Serenity Now

Across the Whedonverse with the Arizona Browncoats

The TV series Buffy the Vampire Slayer ran for seven seasons and totaled 144 episodes. We double-sourced and tripled-checked, ’cause we’re dealing with the Buffyverse, a subset of the Whedonverse, hallowed home to Joss Whedon fanatics, who have lives outside of their obsession, but not really. We know a Buffy freak who can rattle off the names of the episodes and their numbers. We said, “Yeah, right. Season five, episode 21.” “The Weight of the World. The one where Buffy’s in a coma.” Gak. Okay, they’re zealots, but they’re pretty benign as zealots go. Just don’t try to argue doctrine or semantics with ’em. They’ll get in your grill. It can get ugly. And that’s just the Buffy crowd. The real space cases reside in the region of the Whedonverse where Firefly burns bright seven years after it was canceled. Firefly is a type of fictional space freighter and the title of the TV show on which it’s based. Joss Whedon’s galactic oater managed just 14 episodes, of which only 11 aired. It was Whedon’s third TV series (the Buffy spinoff Angel was second), and by far his least successful. After it was butchered by Fox (the network ran the episodes out of sequence) and unceremoniously axed, it looked like the end of the line for the folksy quasi-outlaws of Serenity, the crew’s Firefly-class ship (and thus the name of the show). Holy crap, you could’ve heard the ruckus from here to Alderaan. (Sorry, mixing metaphors and obsessions.) Within the context of the sci-fi community, it was like somebody was whacking a bag full of cats with a bat. In fact, it was Star Trek Classic redux. Gangs of angry young geeks roamed the Earth, all sporting brown Independent Faction dusters in the style of their hero, Captain Malcolm “Mal” Reynolds (marvelously portrayed by Nathan Fillion). The geeks brayed and they bawled, to no avail. What turned the tide was when they bought -- the DVD, that is, in large numbers. There’s nothing like bringing bigwigs to their knees with their own weapon: moolah. After much wooing and wheedling by Whedon, the stuffed shirts at Universal Pictures agreed to bankroll a big-league retooling of Joss’ modest cult show. The result was 2005’s Serenity, whose worldwide haul of $38.8 mil represented a modest hit for banker men and a giant leap for geek kind. Even better for the Browncoats -- as Firefly/Serenity groupies are known -- the Hollywood treatment didn’t overpower Firefly’s quirky, character-centric charm. Hey, we're not hardcore, but that’s our take. Judge for yourself when our own Arizona Browncoats host two big-screen showings of Serenity. The event’s optimistically titled Can’t Stop the Serenity -- go Team Whedon! -- and it’s the local manifestation of a national phenomenon that happens every year in more than 40 cities. Here in our dusty corner of the Whedonverse, there’ll be a costume contest and a showing of Dr. Horrible's Sing-Along Blog. Proceeds go to MADCAP.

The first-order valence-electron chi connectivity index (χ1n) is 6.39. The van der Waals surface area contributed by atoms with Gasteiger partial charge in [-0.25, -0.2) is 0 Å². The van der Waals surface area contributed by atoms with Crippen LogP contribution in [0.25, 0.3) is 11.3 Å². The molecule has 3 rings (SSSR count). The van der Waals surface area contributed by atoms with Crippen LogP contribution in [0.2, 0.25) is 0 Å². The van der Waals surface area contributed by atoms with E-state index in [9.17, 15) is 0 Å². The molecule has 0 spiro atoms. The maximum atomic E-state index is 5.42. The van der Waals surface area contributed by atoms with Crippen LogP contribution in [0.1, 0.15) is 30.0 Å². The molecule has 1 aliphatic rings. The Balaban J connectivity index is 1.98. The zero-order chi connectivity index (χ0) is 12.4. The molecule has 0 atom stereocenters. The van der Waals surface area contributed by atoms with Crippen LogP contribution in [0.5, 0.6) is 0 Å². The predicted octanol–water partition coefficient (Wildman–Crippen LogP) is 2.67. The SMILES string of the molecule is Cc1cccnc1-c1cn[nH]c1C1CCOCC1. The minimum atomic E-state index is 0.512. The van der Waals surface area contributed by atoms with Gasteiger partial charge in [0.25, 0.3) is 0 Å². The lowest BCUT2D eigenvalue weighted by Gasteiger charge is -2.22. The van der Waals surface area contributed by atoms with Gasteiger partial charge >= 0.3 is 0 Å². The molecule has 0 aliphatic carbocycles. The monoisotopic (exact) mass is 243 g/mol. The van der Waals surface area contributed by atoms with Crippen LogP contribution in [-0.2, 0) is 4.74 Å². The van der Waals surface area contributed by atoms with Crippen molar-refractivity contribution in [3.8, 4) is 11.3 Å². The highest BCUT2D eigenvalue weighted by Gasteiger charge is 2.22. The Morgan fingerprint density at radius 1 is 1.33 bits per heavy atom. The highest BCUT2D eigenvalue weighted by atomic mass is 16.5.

Sat., Sept. 19, 12:45 & 4:30 p.m., 2009
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